Recently, we had a customer that had a corrupted virtual disk file (vhdx). The file itself had 60TB in size and contained business relevant data.
Trying to start the associated virtual machine failed and logged the following error:
So, getting error message The file or directory is corrupted and unreadable might make you feel a little uncomfortable, because the chances of fixing this are quite low.
Trying to mount the disk manually showed also an error:
Depending if you know this error you might know that it's a very bad starting point for a fix. In my case, I didn't want to give up on it and try to get it fixed.
On the way for the fix
There have been a few assumptions I've been able to make:
- Despite the disk is 60TB in size, it's a fixed size VHDX - therefore i excluded the whole "data section" of the disk, so it doesn't really matter if it is 512MB or 60TB in size, the metadata is where to search
- Due the fact that the file itself is fixed size, the host filesystem (ReFS) can be (with high confidence) be taken out of focus, especially as no other file had any issue
My approach has been to use a hex editor and go through the file to see if there's an option to verify the structural integrity of the file and maybe the contained framing (like disk and partition headers).
Getting information about vhdx file format
Luckily, Microsoft provides a documentation of the VHDX file format: [MS-VHDX]: Virtual Hard Disk v2 (VHDX) File Format | Microsoft Docs.
A copy of the file is attached here (source: https://winprotocoldoc.blob.core.windows.net/productionwindowsarchives/MS-VHDX/[MS-VHDX].pdf)
This document describes the format quite well and allows us especially to understand what sections are relevant in first place:
- Headers (two of them)
Other sections like metadata are also present, but these do change very rarely - so no good candidates.
The logical overview looks just like this:
Another very good helper tool is vhdxtool (https://systola.com/blog/14.01.2015/VhdTool-Is-Dead-Long-Live-VhdxTool/), as it extracts metadata fast and easily, which saves tons of time compared to calculating all checksums and searching together required data yourself.
Checking the integrity of the file
Having the documentation available, I've been checking on different sections of the file manually (which is actually quite time consuming in the first place). As hex-editor I'm using 010Editor (https://www.sweetscape.com/010editor/) as it's quite handy and provides some nice tools that help on analysis.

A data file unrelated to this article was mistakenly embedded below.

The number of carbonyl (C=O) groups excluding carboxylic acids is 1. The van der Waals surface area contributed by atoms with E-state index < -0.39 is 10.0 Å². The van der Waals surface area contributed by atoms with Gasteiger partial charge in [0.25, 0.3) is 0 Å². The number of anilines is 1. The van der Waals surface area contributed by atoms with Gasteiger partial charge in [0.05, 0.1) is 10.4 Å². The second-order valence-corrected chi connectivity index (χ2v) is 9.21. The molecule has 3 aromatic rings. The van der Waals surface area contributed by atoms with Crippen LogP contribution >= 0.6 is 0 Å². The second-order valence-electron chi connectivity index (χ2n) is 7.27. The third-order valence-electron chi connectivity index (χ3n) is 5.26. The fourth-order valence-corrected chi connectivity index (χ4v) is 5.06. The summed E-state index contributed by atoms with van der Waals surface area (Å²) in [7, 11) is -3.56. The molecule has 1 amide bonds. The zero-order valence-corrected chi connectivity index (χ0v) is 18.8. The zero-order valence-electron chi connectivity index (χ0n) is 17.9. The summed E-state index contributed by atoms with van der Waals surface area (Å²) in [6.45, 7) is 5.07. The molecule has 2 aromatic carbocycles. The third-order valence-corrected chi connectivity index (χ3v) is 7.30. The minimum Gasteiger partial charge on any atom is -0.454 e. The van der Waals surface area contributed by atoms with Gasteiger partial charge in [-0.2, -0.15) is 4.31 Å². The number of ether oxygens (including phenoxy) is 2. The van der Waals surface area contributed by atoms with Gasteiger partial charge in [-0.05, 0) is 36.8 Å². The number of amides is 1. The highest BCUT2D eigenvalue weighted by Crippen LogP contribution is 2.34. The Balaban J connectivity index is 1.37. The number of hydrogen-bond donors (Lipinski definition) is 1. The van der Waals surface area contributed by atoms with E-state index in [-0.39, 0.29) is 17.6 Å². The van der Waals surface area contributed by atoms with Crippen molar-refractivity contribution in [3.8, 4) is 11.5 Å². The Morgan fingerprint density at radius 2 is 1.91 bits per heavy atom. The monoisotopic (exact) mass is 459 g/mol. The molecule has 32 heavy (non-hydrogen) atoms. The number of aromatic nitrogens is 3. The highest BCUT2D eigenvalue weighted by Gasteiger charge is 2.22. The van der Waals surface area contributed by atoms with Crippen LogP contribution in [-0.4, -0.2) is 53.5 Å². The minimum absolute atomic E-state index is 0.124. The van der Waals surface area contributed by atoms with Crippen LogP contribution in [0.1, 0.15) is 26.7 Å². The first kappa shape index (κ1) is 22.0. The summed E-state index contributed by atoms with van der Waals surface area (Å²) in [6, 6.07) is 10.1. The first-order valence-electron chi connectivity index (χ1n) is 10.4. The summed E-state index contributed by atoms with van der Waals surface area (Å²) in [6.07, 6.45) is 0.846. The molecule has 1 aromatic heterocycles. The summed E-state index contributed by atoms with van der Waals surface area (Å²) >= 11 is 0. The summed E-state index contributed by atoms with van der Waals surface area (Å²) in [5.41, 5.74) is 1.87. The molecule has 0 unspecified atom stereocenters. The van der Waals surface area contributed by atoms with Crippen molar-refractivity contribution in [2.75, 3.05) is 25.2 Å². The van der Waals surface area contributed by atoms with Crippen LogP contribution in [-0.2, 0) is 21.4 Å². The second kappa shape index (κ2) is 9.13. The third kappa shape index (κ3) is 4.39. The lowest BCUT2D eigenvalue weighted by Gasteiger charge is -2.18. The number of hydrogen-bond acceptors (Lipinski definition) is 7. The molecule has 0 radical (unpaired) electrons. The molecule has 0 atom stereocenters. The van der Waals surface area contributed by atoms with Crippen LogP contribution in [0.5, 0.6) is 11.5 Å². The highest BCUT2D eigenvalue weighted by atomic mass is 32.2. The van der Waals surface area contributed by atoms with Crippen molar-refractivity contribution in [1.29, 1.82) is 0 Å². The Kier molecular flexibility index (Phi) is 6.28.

The best starting place is obviously the VHDX header to get basic information about the disk. The header looked like this in the current state.
Checksum looks good (be aware it's CRC32-C). According to the documentation, it references a log entry (8A C0 98 0A 24 98 20 4D B6 23 DA E6 7B 3A 79 2F) which sounds like it might have been affected by a dirty shutdown.
So, as we know that the header is referencing a log section, we can now navigate to the log section.
Decoding this also looks good in general, checksum matches. The only thing that makes me (without having a deep understanding of the VHDX format) skeptic is, that the number of entries in the log is zero.
So I've been looking for several hours back and forth to see if there's a way to either understand the purpose and related actions of this log fully or to just bypass is (just to not replay it).
A final confirmation that the issue is related to the log entry came from qemu-img
qemu-img can be used to work with different virtual disk image formats, including VHDX. So it's a handy tool to get some information. In this case it tells us, that a log needs to be applied. Unfortunately, trying to replay the log didn't work then:
TL;DR - Tell me how to fix it
Depending if you read the text above, you might now know something about the origin of the corruption or to what it's related, but not how to fix it. And you're here for the fix I guess!
So - here are the steps that I applied to fix the issue:
- Get a copy of one of the two headers (I selected the first one as it had the lower sequence number, offset 0x1000 in my case)
- Zero the Log GUID from the copied header (offset 0x48, length 16 bytes)
- Adjust the sequence number to be higher than the current active header number (so that our header becomes the active one). If in doubt you have good chances by just incrementing the current sequence number twice.
- Update the checksum (be aware: the four bytes of the checksum are zero while building the checksum)
- Now go back to the actual corrupted file and replace the section from where you've copied the header data and replace it with our custom one
The copied header section looks somehow like this:
The important part is marked: log guid is zeroed and checksum needs to be updated.
Having applied this very little patch solves yet the full corruption of the file so that it can be mounted right away. In my special case the filesystem had no issue at all, which makes me quite happy.